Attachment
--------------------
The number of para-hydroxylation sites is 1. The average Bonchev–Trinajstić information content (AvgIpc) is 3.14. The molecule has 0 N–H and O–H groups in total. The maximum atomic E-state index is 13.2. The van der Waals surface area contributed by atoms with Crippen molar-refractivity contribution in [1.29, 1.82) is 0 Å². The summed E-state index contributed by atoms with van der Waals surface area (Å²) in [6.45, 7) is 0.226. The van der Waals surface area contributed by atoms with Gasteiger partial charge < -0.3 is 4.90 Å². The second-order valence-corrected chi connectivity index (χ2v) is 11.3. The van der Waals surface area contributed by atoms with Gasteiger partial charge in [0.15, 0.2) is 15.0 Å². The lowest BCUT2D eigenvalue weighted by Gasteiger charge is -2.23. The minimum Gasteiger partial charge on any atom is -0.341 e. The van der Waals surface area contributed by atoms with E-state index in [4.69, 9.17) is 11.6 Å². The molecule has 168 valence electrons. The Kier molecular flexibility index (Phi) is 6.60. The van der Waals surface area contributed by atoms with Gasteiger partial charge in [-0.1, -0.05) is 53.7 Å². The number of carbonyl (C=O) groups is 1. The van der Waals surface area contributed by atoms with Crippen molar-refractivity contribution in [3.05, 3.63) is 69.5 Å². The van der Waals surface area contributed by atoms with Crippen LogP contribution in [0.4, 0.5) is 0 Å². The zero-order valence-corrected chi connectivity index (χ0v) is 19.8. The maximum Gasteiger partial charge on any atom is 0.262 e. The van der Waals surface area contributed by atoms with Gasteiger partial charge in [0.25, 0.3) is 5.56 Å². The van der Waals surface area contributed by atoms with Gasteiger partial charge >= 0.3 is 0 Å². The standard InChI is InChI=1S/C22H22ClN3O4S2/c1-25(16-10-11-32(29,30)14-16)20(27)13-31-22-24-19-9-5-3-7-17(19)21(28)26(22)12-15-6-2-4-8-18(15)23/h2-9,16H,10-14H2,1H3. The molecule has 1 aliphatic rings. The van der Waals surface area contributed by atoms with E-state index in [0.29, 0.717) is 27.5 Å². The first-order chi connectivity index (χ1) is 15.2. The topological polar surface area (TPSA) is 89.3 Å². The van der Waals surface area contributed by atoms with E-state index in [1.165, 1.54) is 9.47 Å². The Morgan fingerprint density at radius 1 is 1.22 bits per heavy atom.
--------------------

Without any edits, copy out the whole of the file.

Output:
The number of para-hydroxylation sites is 1. The average Bonchev–Trinajstić information content (AvgIpc) is 3.14. The molecule has 0 N–H and O–H groups in total. The maximum atomic E-state index is 13.2. The van der Waals surface area contributed by atoms with Crippen molar-refractivity contribution in [1.29, 1.82) is 0 Å². The summed E-state index contributed by atoms with van der Waals surface area (Å²) in [6.45, 7) is 0.226. The van der Waals surface area contributed by atoms with Gasteiger partial charge < -0.3 is 4.90 Å². The second-order valence-corrected chi connectivity index (χ2v) is 11.3. The van der Waals surface area contributed by atoms with Gasteiger partial charge in [0.15, 0.2) is 15.0 Å². The lowest BCUT2D eigenvalue weighted by Gasteiger charge is -2.23. The minimum Gasteiger partial charge on any atom is -0.341 e. The van der Waals surface area contributed by atoms with E-state index in [4.69, 9.17) is 11.6 Å². The molecule has 168 valence electrons. The Kier molecular flexibility index (Phi) is 6.60. The van der Waals surface area contributed by atoms with Gasteiger partial charge in [-0.1, -0.05) is 53.7 Å². The number of carbonyl (C=O) groups is 1. The van der Waals surface area contributed by atoms with Crippen molar-refractivity contribution in [3.05, 3.63) is 69.5 Å². The van der Waals surface area contributed by atoms with Crippen LogP contribution in [0.4, 0.5) is 0 Å². The zero-order valence-corrected chi connectivity index (χ0v) is 19.8. The maximum Gasteiger partial charge on any atom is 0.262 e. The van der Waals surface area contributed by atoms with Gasteiger partial charge in [0.25, 0.3) is 5.56 Å². The van der Waals surface area contributed by atoms with Gasteiger partial charge >= 0.3 is 0 Å². The standard InChI is InChI=1S/C22H22ClN3O4S2/c1-25(16-10-11-32(29,30)14-16)20(27)13-31-22-24-19-9-5-3-7-17(19)21(28)26(22)12-15-6-2-4-8-18(15)23/h2-9,16H,10-14H2,1H3. The molecule has 1 aliphatic rings. The van der Waals surface area contributed by atoms with E-state index in [0.29, 0.717) is 27.5 Å². The first-order chi connectivity index (χ1) is 15.2. The topological polar surface area (TPSA) is 89.3 Å². The van der Waals surface area contributed by atoms with E-state index in [1.165, 1.54) is 9.47 Å². The Morgan fingerprint density at radius 1 is 1.22 bits per heavy atom.